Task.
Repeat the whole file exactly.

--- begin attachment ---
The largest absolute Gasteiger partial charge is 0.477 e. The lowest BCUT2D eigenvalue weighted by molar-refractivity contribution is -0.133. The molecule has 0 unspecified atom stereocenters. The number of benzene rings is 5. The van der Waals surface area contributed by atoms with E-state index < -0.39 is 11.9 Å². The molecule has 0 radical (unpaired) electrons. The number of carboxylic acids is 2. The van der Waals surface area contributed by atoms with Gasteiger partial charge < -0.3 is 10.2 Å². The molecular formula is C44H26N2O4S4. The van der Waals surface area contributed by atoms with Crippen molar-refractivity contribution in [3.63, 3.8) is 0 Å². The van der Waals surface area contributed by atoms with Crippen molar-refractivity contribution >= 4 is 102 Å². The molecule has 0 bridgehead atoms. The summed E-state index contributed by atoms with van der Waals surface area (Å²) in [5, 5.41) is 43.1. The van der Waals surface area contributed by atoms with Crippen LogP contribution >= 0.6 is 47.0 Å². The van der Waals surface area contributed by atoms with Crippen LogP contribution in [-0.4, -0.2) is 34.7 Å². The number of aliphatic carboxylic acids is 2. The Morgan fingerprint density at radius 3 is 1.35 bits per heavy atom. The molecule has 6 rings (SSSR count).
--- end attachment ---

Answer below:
The largest absolute Gasteiger partial charge is 0.477 e. The lowest BCUT2D eigenvalue weighted by molar-refractivity contribution is -0.133. The molecule has 0 unspecified atom stereocenters. The number of benzene rings is 5. The van der Waals surface area contributed by atoms with E-state index < -0.39 is 11.9 Å². The molecule has 0 radical (unpaired) electrons. The number of carboxylic acids is 2. The van der Waals surface area contributed by atoms with Gasteiger partial charge < -0.3 is 10.2 Å². The molecular formula is C44H26N2O4S4. The van der Waals surface area contributed by atoms with Crippen molar-refractivity contribution in [3.63, 3.8) is 0 Å². The van der Waals surface area contributed by atoms with Crippen molar-refractivity contribution >= 4 is 102 Å². The molecule has 0 bridgehead atoms. The summed E-state index contributed by atoms with van der Waals surface area (Å²) in [5, 5.41) is 43.1. The van der Waals surface area contributed by atoms with Crippen LogP contribution >= 0.6 is 47.0 Å². The van der Waals surface area contributed by atoms with Crippen LogP contribution in [-0.4, -0.2) is 34.7 Å². The number of aliphatic carboxylic acids is 2. The Morgan fingerprint density at radius 3 is 1.35 bits per heavy atom. The molecule has 6 rings (SSSR count).